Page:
Anyone can build a prototype, but manufacturing at scale is a bigger, tougher problem. Highway1 has the knowledge, the experience, and the partners to get you on your way.
Irishman Liam Casey has built a formidable manufacturing and supply chain empire with his international group, PCH International. His latest venture is San Francisco-based hardware incubator, Highway1. PCH International is named after the Pacific Coast Highway and recalls a period of time Casey spent in the Bay Area when he was younger.
Highway1, is an incubator focused entirely on hardware start-ups and the problems confronting them. Hardware start-ups are a lot more challenging to grow and scale than are software companies. A minimum viable product, a very important early starting point for software companies' development, do not work for hardware companies. According to Casey, the first ‘good enough version’ does not work for hardware companies. “One screw can put you out of business.”
This is where Liam Casey and PCH comes in. Casey is bringing his expertise in connecting major tech companies like Apple with Chinese factories for the past 18 years. Highway1 hopes to extend PCH’s network to start-ups—offering them access to a massive manufacturing infrastructure in Asia. PCH directly employs 2,800 people in China in addition to tens of thousands of contractors. This manufacturing, packaging and distribution takes place in dedicated facilities in Shenzhen and elsewhere.
“Every day you hear there’s a renaissance in hardware,” says Liam Casey, PCH’s CEO and founder. “So you think, Hardware’s easy! Well, no. There’s a renaissance in prototyping. But manufacturing is still hard.” Casey hopes that with his help hardware start-ups will turn their promising prototypes into viable businesses.
Casey is attempting to bring some of the lessons from software incubators like Y Combinator to high tech hardware companies. Through Highway1 Casey is providing a place to move companies from their idea to a finished product. And it is about more than just taking stakes in the participating companies. Casey believes that if he does his job properly these companies will continue to use PCH services instead of finding factories of their own.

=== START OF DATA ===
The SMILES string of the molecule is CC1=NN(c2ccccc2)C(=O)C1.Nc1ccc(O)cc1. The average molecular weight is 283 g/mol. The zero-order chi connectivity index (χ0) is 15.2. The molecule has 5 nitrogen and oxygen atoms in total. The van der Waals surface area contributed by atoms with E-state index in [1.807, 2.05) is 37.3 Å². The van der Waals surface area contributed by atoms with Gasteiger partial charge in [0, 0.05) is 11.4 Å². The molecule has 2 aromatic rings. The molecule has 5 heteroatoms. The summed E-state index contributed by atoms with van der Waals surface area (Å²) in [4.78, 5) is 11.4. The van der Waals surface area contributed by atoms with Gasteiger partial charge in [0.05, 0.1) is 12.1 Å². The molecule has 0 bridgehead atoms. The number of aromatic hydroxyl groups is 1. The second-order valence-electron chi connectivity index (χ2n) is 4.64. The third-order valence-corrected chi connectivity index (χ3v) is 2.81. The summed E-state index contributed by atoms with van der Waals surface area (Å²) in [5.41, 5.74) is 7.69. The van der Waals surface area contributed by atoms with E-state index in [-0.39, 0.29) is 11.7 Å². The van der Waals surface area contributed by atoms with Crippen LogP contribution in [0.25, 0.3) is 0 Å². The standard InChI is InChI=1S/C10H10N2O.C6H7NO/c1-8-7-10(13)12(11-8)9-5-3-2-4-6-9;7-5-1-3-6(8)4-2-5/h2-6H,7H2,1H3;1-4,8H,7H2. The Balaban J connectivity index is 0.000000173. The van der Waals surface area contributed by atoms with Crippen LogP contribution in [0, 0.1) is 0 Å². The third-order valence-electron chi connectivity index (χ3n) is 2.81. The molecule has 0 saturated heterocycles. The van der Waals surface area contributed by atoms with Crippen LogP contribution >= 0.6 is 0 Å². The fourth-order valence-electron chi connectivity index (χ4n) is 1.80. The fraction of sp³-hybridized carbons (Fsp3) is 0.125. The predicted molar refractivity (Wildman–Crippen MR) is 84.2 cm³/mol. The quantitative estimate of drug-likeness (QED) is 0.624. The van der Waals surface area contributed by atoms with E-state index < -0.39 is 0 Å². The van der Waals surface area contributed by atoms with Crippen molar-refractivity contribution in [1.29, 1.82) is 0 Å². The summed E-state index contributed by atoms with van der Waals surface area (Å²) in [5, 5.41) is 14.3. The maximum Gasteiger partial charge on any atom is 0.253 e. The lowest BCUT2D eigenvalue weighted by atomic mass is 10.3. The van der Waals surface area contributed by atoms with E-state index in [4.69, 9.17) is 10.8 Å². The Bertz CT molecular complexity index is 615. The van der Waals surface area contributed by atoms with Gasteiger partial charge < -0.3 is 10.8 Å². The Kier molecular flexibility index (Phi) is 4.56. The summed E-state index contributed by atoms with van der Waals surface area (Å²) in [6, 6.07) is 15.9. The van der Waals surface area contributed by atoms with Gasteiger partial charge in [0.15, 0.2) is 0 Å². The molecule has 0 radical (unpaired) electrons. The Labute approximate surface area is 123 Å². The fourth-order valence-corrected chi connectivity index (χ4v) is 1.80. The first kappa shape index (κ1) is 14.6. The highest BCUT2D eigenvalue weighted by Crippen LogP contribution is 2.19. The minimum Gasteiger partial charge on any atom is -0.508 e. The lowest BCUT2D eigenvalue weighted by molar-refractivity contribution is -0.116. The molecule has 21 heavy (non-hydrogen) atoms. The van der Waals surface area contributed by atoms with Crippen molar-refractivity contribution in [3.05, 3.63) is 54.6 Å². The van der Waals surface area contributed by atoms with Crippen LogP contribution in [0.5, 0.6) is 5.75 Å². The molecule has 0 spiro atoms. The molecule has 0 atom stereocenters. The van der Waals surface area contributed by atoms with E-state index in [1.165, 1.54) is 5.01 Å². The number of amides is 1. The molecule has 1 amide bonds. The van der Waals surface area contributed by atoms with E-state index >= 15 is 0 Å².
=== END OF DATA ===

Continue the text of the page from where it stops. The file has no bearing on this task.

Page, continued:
Alongside Highway1 Casey has created PCH Access for more advanced ventures. He has invested heavily in building a central office in San Francisco.
There is a lot of state-of-the-art equipment – including a 5-axis CNC rig, some large-format 3D printers, laser cutters and a digital die-cutter for packaging experiments – which enables his client companies to build and test prototypes. Accompanying all this is a new electrical-engineering suite, with a machine that picks out silicon chips and places them on circuit boards.
According to Wired Magazine this all resembles Amazon Web Services (AWS), the cloud-computing platform. AWS has revolutionized access to servers for start-ups. Prior to this entrepreneurs had to invest in their own servers, which involved a lot of guess work about how big you thought you could grow and getting this wrong could really damage a company. AWS made all this guesswork unnecessary and offered start-ups great pricing, performance and add on services. Cloud services allowed software start-ups to build and scale products, services, and apps quickly.
The PCH network of factoriesin Shenzen allows the hardware start-ups to go with shorter production runs. This reduces the up-front cost a start-up has to commit. Another benefit of using the PCH network is the ability to ship finished products directly to customers. Casey claims PCH can reach 90% of customers in three days. This cuts down on warehousing costs for hardware companies.
Another benefit of the PCH platform is that start-ups will not need to locate resources and people to live where their goods are being manufactured. This allows founders and employees to focus on other aspects of building their hardware business like acquiring customers, data analysis and marketing.